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President Lincoln: The Duty of a Statesman…
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President Lincoln: The Duty of a Statesman (2008)

by William Lee Miller

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William Lee Miller, who was widely praised for his previous book, "Lincoln's Virtues: An Ethical Biography," which focused on Lincoln's pre-presidential life, considers the presidential years of Abraham Lincoln in this companion volume, "President Lincoln: The Duty of a Statesman." At the outset, Miller is clear on the study of this book, which "examines the moral performance of Abraham Lincoln in the office of president of the United States" (ix).

To do so, Miller explores the decisions made by Lincoln as president ethically. His moral standard, as evidenced by the opening chapters of the book, is the Constitutional oath of office which Lincoln swore to upon becoming president. However, this moral standard shifts for Miller, as he thinks it did for Lincoln, as Lincoln considers emancipating the slaves, an act which Lincoln himself recognized seemed to go against his responsibilities as laid out by the Constitution. At that point in his study, it becomes less clear what ethical standard Miller uses to judge President Lincoln.

During his presidency, George W. Bush famously remarked that he was "the decider"; in this book, Miller seeks to describe Lincoln's presidency by moving from big decision to big decision. In doing so, Miller focuses almost exclusively on Lincoln's war-related decisions, covering the typical events of Lincoln Civil War biography: Fort Sumter, cries for quick victory, dealing with McClellan, the Trent affair, emancipation and its long-term effects, planning for the post-war reunion of north and south. Lincoln's decisions concerning other issues, such as his far-reaching territorial policy, including the construction of the transcontinental railroad and federal regulations for homesteading and land grant universities are never mentioned. Worse, some key war-related decisions, especially as dealt with the economics of the war, are not considered.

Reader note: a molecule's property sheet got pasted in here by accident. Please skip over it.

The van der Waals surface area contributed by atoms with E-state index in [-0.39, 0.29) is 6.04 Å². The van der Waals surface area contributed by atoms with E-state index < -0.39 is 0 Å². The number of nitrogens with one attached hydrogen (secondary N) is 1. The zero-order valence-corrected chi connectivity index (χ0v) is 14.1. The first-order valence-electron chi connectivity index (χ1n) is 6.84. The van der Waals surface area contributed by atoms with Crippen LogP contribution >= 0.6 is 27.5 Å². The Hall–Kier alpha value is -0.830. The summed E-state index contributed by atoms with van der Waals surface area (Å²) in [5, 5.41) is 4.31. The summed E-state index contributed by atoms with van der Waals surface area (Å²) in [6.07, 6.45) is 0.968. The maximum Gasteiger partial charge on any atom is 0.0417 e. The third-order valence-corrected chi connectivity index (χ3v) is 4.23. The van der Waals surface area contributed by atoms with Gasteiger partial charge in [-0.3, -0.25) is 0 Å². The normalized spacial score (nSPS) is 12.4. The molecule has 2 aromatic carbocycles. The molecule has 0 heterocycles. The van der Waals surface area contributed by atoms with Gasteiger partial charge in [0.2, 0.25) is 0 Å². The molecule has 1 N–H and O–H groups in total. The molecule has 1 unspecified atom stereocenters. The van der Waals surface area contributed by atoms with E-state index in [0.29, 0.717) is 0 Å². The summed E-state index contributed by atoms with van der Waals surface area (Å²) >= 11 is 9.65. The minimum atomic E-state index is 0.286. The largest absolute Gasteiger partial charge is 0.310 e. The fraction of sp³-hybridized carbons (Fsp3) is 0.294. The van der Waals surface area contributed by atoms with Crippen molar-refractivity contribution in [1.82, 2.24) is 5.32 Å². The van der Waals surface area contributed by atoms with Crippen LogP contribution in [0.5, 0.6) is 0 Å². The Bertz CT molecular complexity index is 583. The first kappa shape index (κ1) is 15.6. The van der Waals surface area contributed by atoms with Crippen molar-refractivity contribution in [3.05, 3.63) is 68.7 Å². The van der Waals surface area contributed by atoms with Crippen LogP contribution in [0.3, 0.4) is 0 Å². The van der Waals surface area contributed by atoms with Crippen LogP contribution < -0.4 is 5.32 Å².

It quickly becomes clear that Miller, despite including a chapter on Lincoln's "big mistake" trying to dispatch the USS Powhatan to help with the situations at either Fort Sumter or Fort Pickens, that he is writing a hagiography of Lincoln. The moral standard Miller seems to use is Lincoln himself. As someone who believes that Lincoln was a man of great integrity, I admit one could choose a worse moral compass. However, the inherent problem with using Lincoln to judge Lincoln is clear in the following example: imagine someone wrote an ethical biography of Richard Nixon's presidency using Nixon's moral standard. And if you've never heard of the USS Powhatan, or thought that it was a mere footnote to history, you'll be amazed at Miller's pointing to it as "show[ing] the president making a big mistake" (72).

It is difficult to find other examples in Miller's analysis of Lincoln making a mistake or making a less than desirable decision. Evidently, Lincoln could virtually do no wrong, especially after learning his lesson from the Powhatan mistake. Such one-sided presentation, even when honoring an acknowledged great leader like Lincoln, reflects poorly on a historian of Miller's stature. This is surprising, given Miller's standing as a scholar, long affiliated with the University of Virginia, and the delicate analysis of "Lincoln's Virtues," a book which I very much liked, especially its insightful opening chapters. But regardless of Miller's academic use and citation of sources, the book sadly is not an even-handed treatment of Lincoln.